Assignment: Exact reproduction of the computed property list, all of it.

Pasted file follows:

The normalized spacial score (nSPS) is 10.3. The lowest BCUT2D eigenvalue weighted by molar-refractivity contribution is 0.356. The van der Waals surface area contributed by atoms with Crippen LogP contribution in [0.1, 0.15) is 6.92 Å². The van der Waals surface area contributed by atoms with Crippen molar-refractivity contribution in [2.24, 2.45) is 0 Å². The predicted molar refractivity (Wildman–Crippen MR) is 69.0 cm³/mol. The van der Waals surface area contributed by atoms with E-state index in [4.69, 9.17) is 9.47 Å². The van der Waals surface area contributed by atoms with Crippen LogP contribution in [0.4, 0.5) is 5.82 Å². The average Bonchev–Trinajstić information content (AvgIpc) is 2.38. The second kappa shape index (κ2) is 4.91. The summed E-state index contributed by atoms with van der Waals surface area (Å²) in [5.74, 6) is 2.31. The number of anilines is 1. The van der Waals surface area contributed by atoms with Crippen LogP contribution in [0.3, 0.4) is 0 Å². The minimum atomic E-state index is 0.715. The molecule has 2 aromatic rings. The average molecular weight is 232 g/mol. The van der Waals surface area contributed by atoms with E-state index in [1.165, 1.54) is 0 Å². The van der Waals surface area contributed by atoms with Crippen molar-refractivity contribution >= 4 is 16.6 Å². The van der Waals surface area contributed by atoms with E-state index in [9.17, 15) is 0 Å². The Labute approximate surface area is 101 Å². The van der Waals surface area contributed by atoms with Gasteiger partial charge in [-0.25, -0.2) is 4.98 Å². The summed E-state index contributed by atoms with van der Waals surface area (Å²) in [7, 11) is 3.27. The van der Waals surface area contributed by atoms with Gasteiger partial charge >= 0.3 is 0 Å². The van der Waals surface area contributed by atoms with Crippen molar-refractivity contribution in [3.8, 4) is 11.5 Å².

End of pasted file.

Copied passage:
The normalized spacial score (nSPS) is 10.3. The lowest BCUT2D eigenvalue weighted by molar-refractivity contribution is 0.356. The van der Waals surface area contributed by atoms with Crippen LogP contribution in [0.1, 0.15) is 6.92 Å². The van der Waals surface area contributed by atoms with Crippen molar-refractivity contribution in [2.24, 2.45) is 0 Å². The predicted molar refractivity (Wildman–Crippen MR) is 69.0 cm³/mol. The van der Waals surface area contributed by atoms with E-state index in [4.69, 9.17) is 9.47 Å². The van der Waals surface area contributed by atoms with Crippen LogP contribution in [0.4, 0.5) is 5.82 Å². The average Bonchev–Trinajstić information content (AvgIpc) is 2.38. The second kappa shape index (κ2) is 4.91. The summed E-state index contributed by atoms with van der Waals surface area (Å²) in [5.74, 6) is 2.31. The number of anilines is 1. The van der Waals surface area contributed by atoms with Crippen LogP contribution in [0.3, 0.4) is 0 Å². The minimum atomic E-state index is 0.715. The molecule has 2 aromatic rings. The average molecular weight is 232 g/mol. The van der Waals surface area contributed by atoms with E-state index in [1.165, 1.54) is 0 Å². The van der Waals surface area contributed by atoms with Crippen molar-refractivity contribution >= 4 is 16.6 Å². The van der Waals surface area contributed by atoms with E-state index in [9.17, 15) is 0 Å². The Labute approximate surface area is 101 Å². The van der Waals surface area contributed by atoms with Gasteiger partial charge in [-0.25, -0.2) is 4.98 Å². The summed E-state index contributed by atoms with van der Waals surface area (Å²) in [7, 11) is 3.27. The van der Waals surface area contributed by atoms with Gasteiger partial charge >= 0.3 is 0 Å². The van der Waals surface area contributed by atoms with Crippen molar-refractivity contribution in [3.8, 4) is 11.5 Å².